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Despite Economic Growth, Prosperity Remains Out of Reach for Millions of Americans

The economic prosperity engine continues to speed forward, but millions of Americans remain on the sidelines. That is the conclusion of a new scorecard, which analyzes the financial well-being of the nation’s households. The scorecard also provides pragmatic policy solutions that states can consider to open the doors to economic prosperity for everyone.

Dhanraj Singh
August 2017

Overall, as the 2017 Prosperity Now Scorecard points out, the U.S. economy recorded positive growth and the unemployment rate declined to 4.9 percent in 2016. Below the surface, however, is a telling story of how the gains of economic progress have not reached the kitchen tables or the savings accounts of millions of Americans. The story is grimmer for Americans of color. For example, African-American workers are more than twice as likely as white workers to be unemployed (8.7 percent vs. 4.0 percent, respectively), according to the scorecard. Likewise, earnings below the poverty level of African-American (24.8 percent), Hispanic (22.2 percent), and Native American (26.2 percent) households are more than twice the rate for white households (10.4 percent).

While millions of new jobs have been created, the creation of quality jobs – those paying wages high enough to cover basic expenses and save for the future – lags behind. The scorecard notes that one in four jobs in the United States is low-wage, paying median wages that leave full-time workers below the poverty threshold for a family of four and not nearly enough to cover the cost of living. Low wages, unreliable employment and irregular work schedules are the top contributors to volatile income and households’ financial insecurity.  In 2016, 44 percent of households did not save any income for emergencies. Almost 37 percent didn’t have liquid savings to keep them afloat at the poverty level for three months if they lose their jobs.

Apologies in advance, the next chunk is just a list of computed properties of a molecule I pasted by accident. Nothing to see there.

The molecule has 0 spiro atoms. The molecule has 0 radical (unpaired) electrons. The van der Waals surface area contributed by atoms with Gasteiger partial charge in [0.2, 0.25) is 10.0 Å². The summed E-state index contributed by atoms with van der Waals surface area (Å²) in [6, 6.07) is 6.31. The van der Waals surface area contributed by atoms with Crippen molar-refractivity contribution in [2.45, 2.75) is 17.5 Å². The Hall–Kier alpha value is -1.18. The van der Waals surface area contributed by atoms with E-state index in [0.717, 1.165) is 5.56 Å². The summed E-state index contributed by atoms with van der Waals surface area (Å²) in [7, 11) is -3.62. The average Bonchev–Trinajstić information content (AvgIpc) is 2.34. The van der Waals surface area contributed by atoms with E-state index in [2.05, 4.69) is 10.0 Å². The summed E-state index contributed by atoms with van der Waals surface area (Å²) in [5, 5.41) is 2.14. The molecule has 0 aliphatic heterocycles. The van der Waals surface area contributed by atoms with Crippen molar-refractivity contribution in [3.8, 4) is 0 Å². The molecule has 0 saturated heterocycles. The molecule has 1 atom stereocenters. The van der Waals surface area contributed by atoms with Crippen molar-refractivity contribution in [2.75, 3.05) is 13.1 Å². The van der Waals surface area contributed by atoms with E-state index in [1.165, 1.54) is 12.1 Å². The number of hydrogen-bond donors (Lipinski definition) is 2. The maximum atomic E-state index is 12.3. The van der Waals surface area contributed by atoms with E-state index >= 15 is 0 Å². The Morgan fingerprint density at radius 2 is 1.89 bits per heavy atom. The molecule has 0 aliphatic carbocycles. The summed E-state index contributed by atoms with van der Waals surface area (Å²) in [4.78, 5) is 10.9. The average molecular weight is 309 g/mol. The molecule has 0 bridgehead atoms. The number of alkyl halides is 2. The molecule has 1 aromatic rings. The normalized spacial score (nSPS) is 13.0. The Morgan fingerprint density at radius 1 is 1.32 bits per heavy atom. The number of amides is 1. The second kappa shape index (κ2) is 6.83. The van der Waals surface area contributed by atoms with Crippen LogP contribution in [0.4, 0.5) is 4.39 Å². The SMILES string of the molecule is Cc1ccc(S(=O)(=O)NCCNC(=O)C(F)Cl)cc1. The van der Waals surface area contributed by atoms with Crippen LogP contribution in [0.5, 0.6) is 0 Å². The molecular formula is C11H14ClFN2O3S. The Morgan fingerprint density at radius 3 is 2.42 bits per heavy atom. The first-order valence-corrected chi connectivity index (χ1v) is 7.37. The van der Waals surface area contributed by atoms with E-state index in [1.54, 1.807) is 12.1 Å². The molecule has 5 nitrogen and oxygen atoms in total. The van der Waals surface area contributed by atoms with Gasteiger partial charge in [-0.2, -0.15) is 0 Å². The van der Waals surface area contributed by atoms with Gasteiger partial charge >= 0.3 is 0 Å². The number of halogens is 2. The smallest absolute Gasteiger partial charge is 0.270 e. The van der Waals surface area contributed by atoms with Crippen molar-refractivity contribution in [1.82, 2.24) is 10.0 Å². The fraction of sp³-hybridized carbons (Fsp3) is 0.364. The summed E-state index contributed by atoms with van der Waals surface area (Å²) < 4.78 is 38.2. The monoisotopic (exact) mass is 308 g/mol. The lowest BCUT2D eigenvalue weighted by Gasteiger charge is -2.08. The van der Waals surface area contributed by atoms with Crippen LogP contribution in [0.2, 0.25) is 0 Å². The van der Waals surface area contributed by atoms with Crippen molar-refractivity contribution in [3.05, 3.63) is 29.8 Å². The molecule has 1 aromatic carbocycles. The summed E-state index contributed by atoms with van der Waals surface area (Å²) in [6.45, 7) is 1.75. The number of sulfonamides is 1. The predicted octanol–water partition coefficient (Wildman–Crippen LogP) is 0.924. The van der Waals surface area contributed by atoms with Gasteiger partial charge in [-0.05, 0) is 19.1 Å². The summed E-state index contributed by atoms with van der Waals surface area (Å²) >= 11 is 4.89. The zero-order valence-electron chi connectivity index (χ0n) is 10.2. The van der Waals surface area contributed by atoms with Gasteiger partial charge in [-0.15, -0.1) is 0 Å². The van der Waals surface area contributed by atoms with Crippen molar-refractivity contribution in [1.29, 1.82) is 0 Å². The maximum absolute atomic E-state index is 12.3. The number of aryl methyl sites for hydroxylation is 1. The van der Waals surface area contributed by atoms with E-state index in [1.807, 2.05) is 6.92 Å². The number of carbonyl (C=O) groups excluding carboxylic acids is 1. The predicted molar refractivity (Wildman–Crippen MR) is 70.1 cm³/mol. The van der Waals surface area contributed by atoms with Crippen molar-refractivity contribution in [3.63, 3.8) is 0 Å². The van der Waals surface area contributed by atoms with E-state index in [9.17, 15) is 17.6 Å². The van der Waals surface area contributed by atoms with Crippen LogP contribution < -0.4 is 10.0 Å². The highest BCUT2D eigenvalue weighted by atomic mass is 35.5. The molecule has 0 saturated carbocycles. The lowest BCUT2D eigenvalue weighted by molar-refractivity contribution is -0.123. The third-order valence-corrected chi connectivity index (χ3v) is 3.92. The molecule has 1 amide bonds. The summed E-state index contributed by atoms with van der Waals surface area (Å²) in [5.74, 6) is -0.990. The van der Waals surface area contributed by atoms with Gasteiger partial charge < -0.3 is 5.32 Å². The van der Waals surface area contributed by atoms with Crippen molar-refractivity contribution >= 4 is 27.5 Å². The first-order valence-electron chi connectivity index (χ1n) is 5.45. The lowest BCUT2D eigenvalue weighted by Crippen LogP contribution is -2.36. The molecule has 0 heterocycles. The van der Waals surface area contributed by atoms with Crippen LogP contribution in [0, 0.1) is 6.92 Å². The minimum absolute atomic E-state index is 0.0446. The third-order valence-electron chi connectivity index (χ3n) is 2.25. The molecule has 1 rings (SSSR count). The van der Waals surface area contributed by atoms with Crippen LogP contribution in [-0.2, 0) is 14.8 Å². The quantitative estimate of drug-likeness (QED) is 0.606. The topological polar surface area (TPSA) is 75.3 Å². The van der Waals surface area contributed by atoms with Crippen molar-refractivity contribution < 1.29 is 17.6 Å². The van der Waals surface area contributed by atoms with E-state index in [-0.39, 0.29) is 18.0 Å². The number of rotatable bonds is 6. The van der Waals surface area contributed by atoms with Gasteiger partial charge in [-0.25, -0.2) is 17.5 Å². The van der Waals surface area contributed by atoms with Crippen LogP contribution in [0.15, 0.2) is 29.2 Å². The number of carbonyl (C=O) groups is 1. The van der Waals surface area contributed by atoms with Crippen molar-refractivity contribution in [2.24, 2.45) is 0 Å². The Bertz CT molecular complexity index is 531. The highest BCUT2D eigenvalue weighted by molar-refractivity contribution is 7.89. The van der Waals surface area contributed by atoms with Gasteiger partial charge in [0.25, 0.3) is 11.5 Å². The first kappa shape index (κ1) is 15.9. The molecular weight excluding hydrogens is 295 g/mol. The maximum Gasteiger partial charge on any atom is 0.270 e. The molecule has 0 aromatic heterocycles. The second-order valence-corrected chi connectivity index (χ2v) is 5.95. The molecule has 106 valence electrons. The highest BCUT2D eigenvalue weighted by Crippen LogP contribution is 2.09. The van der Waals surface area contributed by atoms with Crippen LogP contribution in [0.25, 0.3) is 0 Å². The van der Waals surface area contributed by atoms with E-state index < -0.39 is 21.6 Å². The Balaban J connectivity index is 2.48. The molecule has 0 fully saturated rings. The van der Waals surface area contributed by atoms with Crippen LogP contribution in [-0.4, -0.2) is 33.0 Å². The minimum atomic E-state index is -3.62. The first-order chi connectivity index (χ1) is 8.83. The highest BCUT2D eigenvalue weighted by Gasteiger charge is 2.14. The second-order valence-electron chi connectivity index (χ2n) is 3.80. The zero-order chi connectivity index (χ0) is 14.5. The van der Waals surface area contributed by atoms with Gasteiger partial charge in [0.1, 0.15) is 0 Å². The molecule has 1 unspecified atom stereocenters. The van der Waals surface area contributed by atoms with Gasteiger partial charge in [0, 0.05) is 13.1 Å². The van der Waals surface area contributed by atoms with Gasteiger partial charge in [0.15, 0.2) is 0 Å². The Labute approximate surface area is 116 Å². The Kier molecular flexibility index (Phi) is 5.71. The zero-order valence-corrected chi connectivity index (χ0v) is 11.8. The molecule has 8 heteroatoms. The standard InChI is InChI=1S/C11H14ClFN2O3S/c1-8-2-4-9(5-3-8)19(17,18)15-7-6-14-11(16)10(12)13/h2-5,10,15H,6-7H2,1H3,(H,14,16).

Acquiring assets such as a home are important for upward mobility and long-term financial security. However, the growing cost of owning a home pushes ownership farther away from many who don’t already own one. In the last year alone, the median value of homes rose 7.3 percent to $194,500, while median incomes rose by just 3.9 percent to $55,775, notes the Scorecard. Simultaneously, more than half of renters and 30 percent of homeowners are cost burdened, paying more than 30 percent of household income for housing.

Florida’s economy grew on average 3 percent, added more than $172 billion in personal income and added more than 1.5 million non-farm jobs since 2010. However, Florida-specific data provided in the scorecard shows that despite these gains, many households are not experiencing any upward mobility. On all five broad policy areas that the report considers critical for promoting widespread prosperity, Florida performed poorly compared to the rest of the country (the 50 states plus the District of Columbia).

Financial Assets and Income

Florida ranks 38 out of 51, corresponding to an overall a grade of ‘D.’ Of note:

  • Almost 46 percent of Floridians do not have liquid assets to keep them afloat for three months at the federal poverty level if they lose their jobs, compared to the U.S. average of almost 37 percent.
  • Fewer Florida households have saving accounts and emergency savings relative to the state’s population compared to the average for the nation, while a greater share of Florida households have zero net worth compared to the U.S. average.
  • Only four out of a total of 20 policies that can open the doors to financial assets and income security and prosperity for households have been adopted in Florida. The state did not eliminate the asset test for households seeking support from the Temporary Assistance for Needy Families (TANF) program and the bottom 20 percent of income earners continue to pay a higher effective tax rate than the top 1 percent of earners.